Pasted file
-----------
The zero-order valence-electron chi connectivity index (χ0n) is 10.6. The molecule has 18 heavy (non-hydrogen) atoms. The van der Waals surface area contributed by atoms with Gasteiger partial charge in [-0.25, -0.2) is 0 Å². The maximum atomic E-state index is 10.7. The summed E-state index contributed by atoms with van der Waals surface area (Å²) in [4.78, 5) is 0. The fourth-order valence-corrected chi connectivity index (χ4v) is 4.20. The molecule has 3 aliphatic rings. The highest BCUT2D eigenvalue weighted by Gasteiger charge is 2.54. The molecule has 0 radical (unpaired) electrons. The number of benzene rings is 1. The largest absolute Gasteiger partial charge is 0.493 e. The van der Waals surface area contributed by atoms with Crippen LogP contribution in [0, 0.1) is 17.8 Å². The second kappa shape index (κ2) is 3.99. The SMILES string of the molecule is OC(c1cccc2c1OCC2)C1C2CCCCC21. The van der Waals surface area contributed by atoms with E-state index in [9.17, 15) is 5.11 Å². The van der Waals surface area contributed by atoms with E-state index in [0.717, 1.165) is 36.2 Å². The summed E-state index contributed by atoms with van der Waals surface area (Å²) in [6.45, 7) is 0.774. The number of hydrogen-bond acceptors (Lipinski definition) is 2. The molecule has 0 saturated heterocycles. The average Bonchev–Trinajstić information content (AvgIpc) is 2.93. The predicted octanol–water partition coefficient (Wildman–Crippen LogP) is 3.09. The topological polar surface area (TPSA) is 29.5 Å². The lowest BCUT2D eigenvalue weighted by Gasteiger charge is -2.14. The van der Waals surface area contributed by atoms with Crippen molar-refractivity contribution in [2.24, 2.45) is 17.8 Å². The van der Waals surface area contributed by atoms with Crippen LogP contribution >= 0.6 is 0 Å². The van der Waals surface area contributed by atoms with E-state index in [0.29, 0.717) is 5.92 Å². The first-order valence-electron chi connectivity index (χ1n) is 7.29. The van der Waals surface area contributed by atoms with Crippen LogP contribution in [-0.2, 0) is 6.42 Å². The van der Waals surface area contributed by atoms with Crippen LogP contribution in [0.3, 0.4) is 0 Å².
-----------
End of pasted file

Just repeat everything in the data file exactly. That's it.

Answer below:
The zero-order valence-electron chi connectivity index (χ0n) is 10.6. The molecule has 18 heavy (non-hydrogen) atoms. The van der Waals surface area contributed by atoms with Gasteiger partial charge in [-0.25, -0.2) is 0 Å². The maximum atomic E-state index is 10.7. The summed E-state index contributed by atoms with van der Waals surface area (Å²) in [4.78, 5) is 0. The fourth-order valence-corrected chi connectivity index (χ4v) is 4.20. The molecule has 3 aliphatic rings. The highest BCUT2D eigenvalue weighted by Gasteiger charge is 2.54. The molecule has 0 radical (unpaired) electrons. The number of benzene rings is 1. The largest absolute Gasteiger partial charge is 0.493 e. The van der Waals surface area contributed by atoms with Crippen LogP contribution in [0, 0.1) is 17.8 Å². The second kappa shape index (κ2) is 3.99. The SMILES string of the molecule is OC(c1cccc2c1OCC2)C1C2CCCCC21. The van der Waals surface area contributed by atoms with E-state index in [9.17, 15) is 5.11 Å². The van der Waals surface area contributed by atoms with E-state index in [0.717, 1.165) is 36.2 Å². The summed E-state index contributed by atoms with van der Waals surface area (Å²) in [6.45, 7) is 0.774. The number of hydrogen-bond acceptors (Lipinski definition) is 2. The molecule has 0 saturated heterocycles. The average Bonchev–Trinajstić information content (AvgIpc) is 2.93. The predicted octanol–water partition coefficient (Wildman–Crippen LogP) is 3.09. The topological polar surface area (TPSA) is 29.5 Å². The lowest BCUT2D eigenvalue weighted by Gasteiger charge is -2.14. The van der Waals surface area contributed by atoms with Crippen molar-refractivity contribution in [2.24, 2.45) is 17.8 Å². The van der Waals surface area contributed by atoms with Crippen LogP contribution >= 0.6 is 0 Å². The van der Waals surface area contributed by atoms with E-state index in [0.29, 0.717) is 5.92 Å². The first-order valence-electron chi connectivity index (χ1n) is 7.29. The van der Waals surface area contributed by atoms with Crippen LogP contribution in [-0.2, 0) is 6.42 Å². The van der Waals surface area contributed by atoms with Crippen LogP contribution in [0.3, 0.4) is 0 Å².